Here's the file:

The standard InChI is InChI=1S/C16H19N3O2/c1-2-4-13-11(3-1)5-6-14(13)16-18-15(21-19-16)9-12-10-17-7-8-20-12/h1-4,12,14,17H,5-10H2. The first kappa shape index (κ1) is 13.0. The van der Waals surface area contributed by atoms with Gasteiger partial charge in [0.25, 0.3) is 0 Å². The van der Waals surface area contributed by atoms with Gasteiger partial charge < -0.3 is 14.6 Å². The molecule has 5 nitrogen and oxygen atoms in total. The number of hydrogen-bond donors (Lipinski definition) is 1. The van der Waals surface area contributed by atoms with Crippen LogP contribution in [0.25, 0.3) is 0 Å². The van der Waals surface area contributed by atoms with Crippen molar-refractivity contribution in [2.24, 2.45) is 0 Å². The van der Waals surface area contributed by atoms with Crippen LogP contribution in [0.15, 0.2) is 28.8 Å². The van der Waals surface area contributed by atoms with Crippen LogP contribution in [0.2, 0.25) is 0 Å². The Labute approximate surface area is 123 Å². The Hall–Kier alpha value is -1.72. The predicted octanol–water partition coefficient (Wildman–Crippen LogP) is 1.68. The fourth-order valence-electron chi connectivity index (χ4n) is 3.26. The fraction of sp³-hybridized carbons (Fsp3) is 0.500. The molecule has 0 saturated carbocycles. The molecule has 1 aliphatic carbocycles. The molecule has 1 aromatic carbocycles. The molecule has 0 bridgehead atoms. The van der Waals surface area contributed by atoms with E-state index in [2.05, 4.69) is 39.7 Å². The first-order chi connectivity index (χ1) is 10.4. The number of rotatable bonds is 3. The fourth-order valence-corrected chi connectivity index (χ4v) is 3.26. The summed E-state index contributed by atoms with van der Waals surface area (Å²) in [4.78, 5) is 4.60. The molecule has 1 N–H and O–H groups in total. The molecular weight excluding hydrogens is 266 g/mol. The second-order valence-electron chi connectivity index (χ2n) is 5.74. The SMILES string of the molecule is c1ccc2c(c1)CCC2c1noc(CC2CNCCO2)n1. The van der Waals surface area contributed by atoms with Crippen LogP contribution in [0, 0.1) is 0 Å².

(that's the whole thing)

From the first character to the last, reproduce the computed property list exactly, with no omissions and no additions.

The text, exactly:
The standard InChI is InChI=1S/C16H19N3O2/c1-2-4-13-11(3-1)5-6-14(13)16-18-15(21-19-16)9-12-10-17-7-8-20-12/h1-4,12,14,17H,5-10H2. The first kappa shape index (κ1) is 13.0. The van der Waals surface area contributed by atoms with Gasteiger partial charge in [0.25, 0.3) is 0 Å². The van der Waals surface area contributed by atoms with Gasteiger partial charge < -0.3 is 14.6 Å². The molecule has 5 nitrogen and oxygen atoms in total. The number of hydrogen-bond donors (Lipinski definition) is 1. The van der Waals surface area contributed by atoms with Crippen LogP contribution in [0.25, 0.3) is 0 Å². The van der Waals surface area contributed by atoms with Crippen molar-refractivity contribution in [2.24, 2.45) is 0 Å². The van der Waals surface area contributed by atoms with Crippen LogP contribution in [0.15, 0.2) is 28.8 Å². The van der Waals surface area contributed by atoms with Crippen LogP contribution in [0.2, 0.25) is 0 Å². The Labute approximate surface area is 123 Å². The Hall–Kier alpha value is -1.72. The predicted octanol–water partition coefficient (Wildman–Crippen LogP) is 1.68. The fourth-order valence-electron chi connectivity index (χ4n) is 3.26. The fraction of sp³-hybridized carbons (Fsp3) is 0.500. The molecule has 0 saturated carbocycles. The molecule has 1 aliphatic carbocycles. The molecule has 1 aromatic carbocycles. The molecule has 0 bridgehead atoms. The van der Waals surface area contributed by atoms with E-state index in [2.05, 4.69) is 39.7 Å². The first-order chi connectivity index (χ1) is 10.4. The number of rotatable bonds is 3. The fourth-order valence-corrected chi connectivity index (χ4v) is 3.26. The summed E-state index contributed by atoms with van der Waals surface area (Å²) in [4.78, 5) is 4.60. The molecule has 1 N–H and O–H groups in total. The molecular weight excluding hydrogens is 266 g/mol. The second-order valence-electron chi connectivity index (χ2n) is 5.74. The SMILES string of the molecule is c1ccc2c(c1)CCC2c1noc(CC2CNCCO2)n1. The van der Waals surface area contributed by atoms with Crippen LogP contribution in [0, 0.1) is 0 Å².